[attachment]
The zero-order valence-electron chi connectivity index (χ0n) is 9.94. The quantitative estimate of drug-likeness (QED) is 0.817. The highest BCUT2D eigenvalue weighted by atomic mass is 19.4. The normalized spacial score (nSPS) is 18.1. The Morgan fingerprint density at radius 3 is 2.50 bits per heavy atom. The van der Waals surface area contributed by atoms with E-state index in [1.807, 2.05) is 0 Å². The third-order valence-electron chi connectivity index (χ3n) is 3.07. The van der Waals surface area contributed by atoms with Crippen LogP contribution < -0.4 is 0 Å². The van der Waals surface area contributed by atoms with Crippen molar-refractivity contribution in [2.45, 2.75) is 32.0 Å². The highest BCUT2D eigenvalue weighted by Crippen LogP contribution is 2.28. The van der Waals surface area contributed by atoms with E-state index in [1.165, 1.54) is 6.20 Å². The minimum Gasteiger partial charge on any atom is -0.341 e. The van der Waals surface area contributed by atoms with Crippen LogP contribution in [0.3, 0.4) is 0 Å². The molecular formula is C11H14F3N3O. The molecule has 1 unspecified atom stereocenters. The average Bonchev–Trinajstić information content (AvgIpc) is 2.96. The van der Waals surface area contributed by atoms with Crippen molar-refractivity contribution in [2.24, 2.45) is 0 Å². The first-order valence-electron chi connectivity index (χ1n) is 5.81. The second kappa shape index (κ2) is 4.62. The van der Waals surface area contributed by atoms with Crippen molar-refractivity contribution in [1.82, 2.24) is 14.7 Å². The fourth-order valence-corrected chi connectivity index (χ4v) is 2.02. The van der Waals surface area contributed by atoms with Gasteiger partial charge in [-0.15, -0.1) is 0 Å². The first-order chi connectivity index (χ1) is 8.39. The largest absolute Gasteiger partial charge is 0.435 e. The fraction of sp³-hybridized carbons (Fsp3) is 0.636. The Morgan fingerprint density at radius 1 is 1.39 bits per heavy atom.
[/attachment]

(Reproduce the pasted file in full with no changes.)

The zero-order valence-electron chi connectivity index (χ0n) is 9.94. The quantitative estimate of drug-likeness (QED) is 0.817. The highest BCUT2D eigenvalue weighted by atomic mass is 19.4. The normalized spacial score (nSPS) is 18.1. The Morgan fingerprint density at radius 3 is 2.50 bits per heavy atom. The van der Waals surface area contributed by atoms with E-state index in [1.807, 2.05) is 0 Å². The third-order valence-electron chi connectivity index (χ3n) is 3.07. The van der Waals surface area contributed by atoms with Crippen LogP contribution < -0.4 is 0 Å². The van der Waals surface area contributed by atoms with Crippen molar-refractivity contribution in [2.45, 2.75) is 32.0 Å². The highest BCUT2D eigenvalue weighted by Crippen LogP contribution is 2.28. The van der Waals surface area contributed by atoms with E-state index in [1.165, 1.54) is 6.20 Å². The minimum Gasteiger partial charge on any atom is -0.341 e. The van der Waals surface area contributed by atoms with Crippen LogP contribution in [0.3, 0.4) is 0 Å². The molecular formula is C11H14F3N3O. The molecule has 1 unspecified atom stereocenters. The average Bonchev–Trinajstić information content (AvgIpc) is 2.96. The van der Waals surface area contributed by atoms with Crippen molar-refractivity contribution in [2.24, 2.45) is 0 Å². The first-order valence-electron chi connectivity index (χ1n) is 5.81. The second kappa shape index (κ2) is 4.62. The van der Waals surface area contributed by atoms with Crippen molar-refractivity contribution in [1.82, 2.24) is 14.7 Å². The fourth-order valence-corrected chi connectivity index (χ4v) is 2.02. The van der Waals surface area contributed by atoms with Gasteiger partial charge in [-0.15, -0.1) is 0 Å². The first-order chi connectivity index (χ1) is 8.39. The largest absolute Gasteiger partial charge is 0.435 e. The fraction of sp³-hybridized carbons (Fsp3) is 0.636. The Morgan fingerprint density at radius 1 is 1.39 bits per heavy atom.